Monday, 5 June 2017

Pirates of the Caribbean: Dead Men Tell No Tales | review by Douglas J. Ogurek

Shallow content, deep fun.

Seeing a Pirates of the Caribbean (POTC) film is kind of like spending time at an all-inclusive tropical resort—you don’t have to think, there are lots of drunken antics, and you walk away with a smile on your face. In the series’ fifth instalment, directed by Joachim Rønning and Espen Sandberg, the party continues.

Dead Men Tell No Tales offers no profound life lesson. The bickering young lovers and comic book goal (i.e. find Poseidon’s trident) are shameless echoes of the previous films and the talk of maps and stars grows tedious. However, after indulging in the film’s strengths, the viewer who doesn’t need a serious film to be entertained can brush aside these shortcomings with all the nonchalance of Captain Jack Sparrow (Johnny Depp).

Sparrow at the Crux
Every major player (i.e. Captain Salazar, the British Empire, Royal Navy sailor Henry Turner, horologist (listen for the pirate banter on this one) Carina Smyth, and Captain Barbossa) is intertwined with Jack Sparrow.

Chief protagonist Henry wishes to use Sparrow’s magic compass to lift the curse that has indentured his father Will (Orlando Bloom) to servitude on a ghost ship. Primary antagonist Captain Salazar (aka “Butcher of the Sea”), played superbly by Javier Bardem, wants not only to unleash the curse that renders him and his crew ghosts, but also to kill Sparrow, who he blames for this misfortune. The power-hungry Salazar takes rasping breaths and his hair constantly undulates as if underwater. “Every time that I’ll stamp my sword,” he tells one adversary, “one man of your crew will die.” And Salazar’s ship rears up animal-like before slamming down on its victims.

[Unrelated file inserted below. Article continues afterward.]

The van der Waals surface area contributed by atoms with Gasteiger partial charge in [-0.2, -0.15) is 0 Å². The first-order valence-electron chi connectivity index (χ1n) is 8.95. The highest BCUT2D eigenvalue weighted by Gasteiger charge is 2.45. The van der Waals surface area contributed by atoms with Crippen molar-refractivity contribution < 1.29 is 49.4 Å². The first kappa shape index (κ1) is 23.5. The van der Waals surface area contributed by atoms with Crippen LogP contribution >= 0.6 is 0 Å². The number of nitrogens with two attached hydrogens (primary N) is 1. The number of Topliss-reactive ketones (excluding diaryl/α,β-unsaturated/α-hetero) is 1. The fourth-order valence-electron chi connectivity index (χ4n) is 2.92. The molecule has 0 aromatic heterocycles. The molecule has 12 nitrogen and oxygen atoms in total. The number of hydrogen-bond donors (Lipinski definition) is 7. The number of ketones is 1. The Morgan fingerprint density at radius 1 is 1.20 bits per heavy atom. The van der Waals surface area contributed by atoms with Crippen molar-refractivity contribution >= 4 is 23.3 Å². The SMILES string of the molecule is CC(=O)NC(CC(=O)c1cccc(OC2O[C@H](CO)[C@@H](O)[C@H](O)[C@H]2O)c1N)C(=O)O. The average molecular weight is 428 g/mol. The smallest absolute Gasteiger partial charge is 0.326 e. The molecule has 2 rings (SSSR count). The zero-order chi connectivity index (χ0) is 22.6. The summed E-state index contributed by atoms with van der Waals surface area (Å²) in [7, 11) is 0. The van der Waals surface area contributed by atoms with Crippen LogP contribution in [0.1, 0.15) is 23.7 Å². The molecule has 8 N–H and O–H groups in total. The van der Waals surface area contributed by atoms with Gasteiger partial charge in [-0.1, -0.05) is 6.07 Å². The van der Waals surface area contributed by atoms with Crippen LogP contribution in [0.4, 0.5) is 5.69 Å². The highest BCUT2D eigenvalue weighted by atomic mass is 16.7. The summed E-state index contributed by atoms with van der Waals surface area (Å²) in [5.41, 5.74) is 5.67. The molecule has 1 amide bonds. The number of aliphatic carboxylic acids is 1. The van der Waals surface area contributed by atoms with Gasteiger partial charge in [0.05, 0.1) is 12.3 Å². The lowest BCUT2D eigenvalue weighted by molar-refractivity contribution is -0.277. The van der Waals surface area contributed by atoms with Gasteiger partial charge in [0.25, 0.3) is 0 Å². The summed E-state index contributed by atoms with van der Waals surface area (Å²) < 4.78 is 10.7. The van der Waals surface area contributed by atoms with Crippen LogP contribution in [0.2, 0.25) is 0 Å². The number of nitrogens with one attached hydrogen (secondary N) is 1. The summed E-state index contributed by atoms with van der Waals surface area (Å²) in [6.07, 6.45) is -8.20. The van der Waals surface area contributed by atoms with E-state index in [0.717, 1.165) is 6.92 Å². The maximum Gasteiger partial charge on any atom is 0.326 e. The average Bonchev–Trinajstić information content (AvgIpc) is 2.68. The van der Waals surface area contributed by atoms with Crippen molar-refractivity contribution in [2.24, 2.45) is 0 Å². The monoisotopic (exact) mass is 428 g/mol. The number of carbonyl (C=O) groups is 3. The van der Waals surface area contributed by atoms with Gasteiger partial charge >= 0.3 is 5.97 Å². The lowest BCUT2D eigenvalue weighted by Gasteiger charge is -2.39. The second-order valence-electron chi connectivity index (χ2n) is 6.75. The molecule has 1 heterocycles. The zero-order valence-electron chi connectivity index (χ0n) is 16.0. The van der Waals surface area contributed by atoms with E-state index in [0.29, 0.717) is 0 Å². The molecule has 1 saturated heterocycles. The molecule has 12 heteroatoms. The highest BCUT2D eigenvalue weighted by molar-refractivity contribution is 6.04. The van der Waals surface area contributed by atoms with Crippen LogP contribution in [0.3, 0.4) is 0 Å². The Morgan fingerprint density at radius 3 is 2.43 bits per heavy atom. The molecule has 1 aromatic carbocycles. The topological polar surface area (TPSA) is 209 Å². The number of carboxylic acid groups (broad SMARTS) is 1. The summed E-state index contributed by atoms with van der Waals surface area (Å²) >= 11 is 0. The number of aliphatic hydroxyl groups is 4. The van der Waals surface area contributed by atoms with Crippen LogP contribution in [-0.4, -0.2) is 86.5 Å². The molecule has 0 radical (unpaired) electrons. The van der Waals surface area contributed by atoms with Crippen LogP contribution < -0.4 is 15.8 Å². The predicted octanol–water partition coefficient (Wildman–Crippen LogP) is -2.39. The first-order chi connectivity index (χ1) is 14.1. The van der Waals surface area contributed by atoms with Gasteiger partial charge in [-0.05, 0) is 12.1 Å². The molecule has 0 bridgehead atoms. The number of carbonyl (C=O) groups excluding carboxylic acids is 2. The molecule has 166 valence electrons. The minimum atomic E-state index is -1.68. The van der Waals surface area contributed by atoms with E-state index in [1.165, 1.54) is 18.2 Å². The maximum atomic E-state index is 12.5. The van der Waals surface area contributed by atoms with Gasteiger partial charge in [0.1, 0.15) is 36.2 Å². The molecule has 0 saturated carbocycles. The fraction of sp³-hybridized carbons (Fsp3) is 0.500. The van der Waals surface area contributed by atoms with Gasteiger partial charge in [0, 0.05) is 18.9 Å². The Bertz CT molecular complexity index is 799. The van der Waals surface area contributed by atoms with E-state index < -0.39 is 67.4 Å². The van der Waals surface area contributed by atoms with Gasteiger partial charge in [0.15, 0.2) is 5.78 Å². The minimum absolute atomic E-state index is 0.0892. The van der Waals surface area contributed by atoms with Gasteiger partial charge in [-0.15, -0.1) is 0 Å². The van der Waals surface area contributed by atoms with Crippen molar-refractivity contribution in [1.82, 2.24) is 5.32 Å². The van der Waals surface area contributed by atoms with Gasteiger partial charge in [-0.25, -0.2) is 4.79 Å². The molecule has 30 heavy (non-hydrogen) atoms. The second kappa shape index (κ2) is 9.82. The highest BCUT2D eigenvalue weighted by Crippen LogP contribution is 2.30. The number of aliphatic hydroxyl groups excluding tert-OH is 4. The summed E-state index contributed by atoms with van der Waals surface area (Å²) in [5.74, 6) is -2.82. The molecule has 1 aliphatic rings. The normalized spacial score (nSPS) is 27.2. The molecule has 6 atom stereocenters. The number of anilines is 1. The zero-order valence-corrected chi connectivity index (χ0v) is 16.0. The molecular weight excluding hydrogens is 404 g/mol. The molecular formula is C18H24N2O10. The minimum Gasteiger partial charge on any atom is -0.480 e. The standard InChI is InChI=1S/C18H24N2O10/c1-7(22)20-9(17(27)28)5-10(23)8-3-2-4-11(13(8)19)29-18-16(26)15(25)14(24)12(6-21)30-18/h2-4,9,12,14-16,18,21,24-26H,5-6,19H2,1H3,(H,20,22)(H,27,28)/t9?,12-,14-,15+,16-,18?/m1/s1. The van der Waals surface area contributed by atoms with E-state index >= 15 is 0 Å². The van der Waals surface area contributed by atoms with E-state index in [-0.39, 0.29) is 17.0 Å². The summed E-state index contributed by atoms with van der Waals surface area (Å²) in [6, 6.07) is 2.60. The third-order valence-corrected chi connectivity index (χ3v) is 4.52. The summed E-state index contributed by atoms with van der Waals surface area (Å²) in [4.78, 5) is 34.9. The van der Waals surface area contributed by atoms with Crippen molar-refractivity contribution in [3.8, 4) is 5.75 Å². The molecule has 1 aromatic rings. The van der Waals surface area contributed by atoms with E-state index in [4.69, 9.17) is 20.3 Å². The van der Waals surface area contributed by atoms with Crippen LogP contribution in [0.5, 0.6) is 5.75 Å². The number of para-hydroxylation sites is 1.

Action and Eccentricity
The two-and-a-half hour escape that is Dead Men Tell No Tales immerses the viewer in lighthearted entertainment: humour, drama, a bit of horror, special effects, beautiful scenery, an entertaining villain, and that adventurous score. But that’s all on top of the two strengths that have propelled the POTC franchise: over the top action scenes, and the sometimes (physically and mentally) bumbling, sometimes graceful Captain Jack Sparrow.

Among the key action sequences are an escape from a botched robbery, a diverted execution, and, most gloriously absurd, an attempt to outrow a group of zombie sharks and pirate ghosts who run on water. Often, Sparrow’s clumsiness transforms into extraordinary acts of agility. When the film goes slo-mo at key moments, resist the temptation to roll your eyes, and instead just cheer! Yes, a zombie shark jumping over Sparrow and Henry’s rowboat is completely pointless, but it underscores the schoolboy spirit of the entire film.

Jack Sparrow, with his swaying movements and rum-infused, yet snappy commentary, secures his spot among the most engaging characters in the contemporary action-fantasy genre. This time, he seduces a politician’s wife, falls asleep (standing and pantless) while someone talks to him, fights while attached to a board, and asks his crew members to pay a tribute as they’re saving him. And what other character would tell zombie sharks to “shoo” while flapping a hand at them?

Justified Extravagance  
Like all the gems in the POTC treasure chest, Dead Men Tell No Tales recognizes itself for what it is: a high-action, high-special effects film that isn’t overly serious.

Admittedly, I watched this one in a “4DX” theatre replete with moving seats, fog, flashing lights, and sprays of water. But wouldn’t Captain Jack Sparrow applaud such extravagance? With the pirate Sparrow, overboard is the way to go. – Douglas J. Ogurek ****

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